Definition of Done for User Stories vs. Bugs

One of the most important concepts in Scrum is the Definition of Done. With it,the Scrum team and stakeholders determine what exactly is needed to finish a user story. Typically it includes one or more of code complete, developer tested, documented and acceptance tested.

In my current project, the system we are building has been accepted by the client and is in production. At the same time, however, new development on the software is taking place. The bugs and user stories resulting from the first and second activity end up on the same product backlog and are worked on by the same Scrum team. For the user stories, we include coding, development testing and documentation in the Definition of Done. This has worked well for us and allowed us to create the system in the first place.

However, the bugs are a different story. These are defects in the already existing software that were found by either an external testing team or in production. At first, we were using the same Definition of Done for the bugs as for the user stories. When delivering software fixes for these bugs, our customer would regularly ask us a series of
questions we had no answers for:

  • which versions/applications are impacted by this bug?
  • which versions need to be patched?
  • does this affect the interface between applications A and B?
  • is there a workaround for it? Has it been documented?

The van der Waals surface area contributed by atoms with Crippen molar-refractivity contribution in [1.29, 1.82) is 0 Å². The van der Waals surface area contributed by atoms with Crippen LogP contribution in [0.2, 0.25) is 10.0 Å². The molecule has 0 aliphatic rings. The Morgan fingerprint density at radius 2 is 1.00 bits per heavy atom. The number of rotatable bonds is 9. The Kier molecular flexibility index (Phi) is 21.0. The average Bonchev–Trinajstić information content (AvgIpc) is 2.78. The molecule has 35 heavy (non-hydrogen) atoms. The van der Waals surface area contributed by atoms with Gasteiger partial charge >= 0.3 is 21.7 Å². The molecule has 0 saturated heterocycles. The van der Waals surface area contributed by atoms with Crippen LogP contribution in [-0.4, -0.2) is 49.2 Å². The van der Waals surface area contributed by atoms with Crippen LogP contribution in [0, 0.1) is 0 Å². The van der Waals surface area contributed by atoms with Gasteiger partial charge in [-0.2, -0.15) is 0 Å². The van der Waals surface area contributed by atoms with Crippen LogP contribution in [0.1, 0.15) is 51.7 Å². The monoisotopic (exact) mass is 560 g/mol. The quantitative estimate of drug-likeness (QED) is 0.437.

We realized the Definition of Done for the bugs needs to be different from the ones used for regular user stories. By including the questions above, we create transparency about what we need to consider when solving bugs and are able to better meet the customer's expectations.

What do you think? Is it a good idea to use different DoDs for user stories in one backlog?

Comments (3)

  1. Marnix van Wendel de Joode - Reply

    December 19, 2008 at 10:08 am

    Hi Martin,

    I think the answer(s) to your question are in your story.

    "With [the DoD],the Scrum team and stakeholders determine what exactly is needed to finish a user story".

    "By including the questions above, we create transparency ..."

    Since the answers to the asked questions are needed by the customer (you could say they are an acceptance criterium) AND add to the transparency of what the team is doing I think they should be added to the DoD of the 'fixes userstories'.

    To me, it does not feels wrong to add to the DoD for certain user stories, although having a different/more extended DoD for each story does feel off. Having one per type of user story to me feels acceptable, as long as there are not a lot of types ;-).

  2. Brendan - Reply

    December 19, 2008 at 1:01 pm

    To rephrase your story. You are using the same definitions of done for the development phase and the operational phase. Since these are markedly different phases, yes you should absolutely determine a new DoD in my humble opinion.

  3. Martin - Reply

    December 22, 2008 at 8:30 pm

    I think the 4 questions might be just as relevant for new development in an operational system. Any new development might affect interfaces/existing workarounds and obsolete versions.

    Maybe you should extend the DoD?

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